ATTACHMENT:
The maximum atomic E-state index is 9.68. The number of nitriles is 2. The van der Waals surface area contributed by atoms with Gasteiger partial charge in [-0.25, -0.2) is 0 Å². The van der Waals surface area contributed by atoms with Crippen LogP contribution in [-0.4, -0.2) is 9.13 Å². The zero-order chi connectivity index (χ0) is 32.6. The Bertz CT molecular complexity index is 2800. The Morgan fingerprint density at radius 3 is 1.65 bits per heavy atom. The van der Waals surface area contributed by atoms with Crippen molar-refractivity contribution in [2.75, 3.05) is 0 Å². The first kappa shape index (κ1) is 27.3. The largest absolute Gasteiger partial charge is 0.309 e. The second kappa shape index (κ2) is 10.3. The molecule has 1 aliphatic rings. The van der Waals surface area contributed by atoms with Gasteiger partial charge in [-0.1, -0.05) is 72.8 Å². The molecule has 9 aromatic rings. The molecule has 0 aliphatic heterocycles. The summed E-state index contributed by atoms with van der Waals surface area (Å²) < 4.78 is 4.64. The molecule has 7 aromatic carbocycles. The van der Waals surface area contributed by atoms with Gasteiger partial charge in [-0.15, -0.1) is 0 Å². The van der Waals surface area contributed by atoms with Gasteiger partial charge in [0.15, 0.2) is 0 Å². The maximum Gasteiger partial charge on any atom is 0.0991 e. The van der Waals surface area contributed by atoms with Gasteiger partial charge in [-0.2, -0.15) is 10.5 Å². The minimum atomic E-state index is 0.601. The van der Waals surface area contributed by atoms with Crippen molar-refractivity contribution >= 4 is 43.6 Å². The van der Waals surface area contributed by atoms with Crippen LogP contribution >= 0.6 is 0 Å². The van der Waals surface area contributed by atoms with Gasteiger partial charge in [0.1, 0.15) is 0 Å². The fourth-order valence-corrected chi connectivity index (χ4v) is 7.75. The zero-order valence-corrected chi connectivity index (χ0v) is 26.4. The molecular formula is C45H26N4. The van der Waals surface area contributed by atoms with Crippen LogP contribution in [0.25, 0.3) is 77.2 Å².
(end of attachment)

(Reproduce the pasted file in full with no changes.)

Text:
The maximum atomic E-state index is 9.68. The number of nitriles is 2. The van der Waals surface area contributed by atoms with Gasteiger partial charge in [-0.25, -0.2) is 0 Å². The van der Waals surface area contributed by atoms with Crippen LogP contribution in [-0.4, -0.2) is 9.13 Å². The zero-order chi connectivity index (χ0) is 32.6. The Bertz CT molecular complexity index is 2800. The Morgan fingerprint density at radius 3 is 1.65 bits per heavy atom. The van der Waals surface area contributed by atoms with Crippen molar-refractivity contribution in [2.75, 3.05) is 0 Å². The first kappa shape index (κ1) is 27.3. The largest absolute Gasteiger partial charge is 0.309 e. The second kappa shape index (κ2) is 10.3. The molecule has 1 aliphatic rings. The van der Waals surface area contributed by atoms with Gasteiger partial charge in [-0.1, -0.05) is 72.8 Å². The molecule has 9 aromatic rings. The molecule has 0 aliphatic heterocycles. The summed E-state index contributed by atoms with van der Waals surface area (Å²) < 4.78 is 4.64. The molecule has 7 aromatic carbocycles. The van der Waals surface area contributed by atoms with Gasteiger partial charge in [-0.15, -0.1) is 0 Å². The van der Waals surface area contributed by atoms with Gasteiger partial charge in [0.15, 0.2) is 0 Å². The maximum Gasteiger partial charge on any atom is 0.0991 e. The van der Waals surface area contributed by atoms with Gasteiger partial charge in [-0.2, -0.15) is 10.5 Å². The minimum atomic E-state index is 0.601. The van der Waals surface area contributed by atoms with Crippen molar-refractivity contribution >= 4 is 43.6 Å². The van der Waals surface area contributed by atoms with Crippen LogP contribution >= 0.6 is 0 Å². The van der Waals surface area contributed by atoms with Gasteiger partial charge in [0.1, 0.15) is 0 Å². The fourth-order valence-corrected chi connectivity index (χ4v) is 7.75. The zero-order valence-corrected chi connectivity index (χ0v) is 26.4. The molecular formula is C45H26N4. The van der Waals surface area contributed by atoms with Crippen LogP contribution in [0.25, 0.3) is 77.2 Å².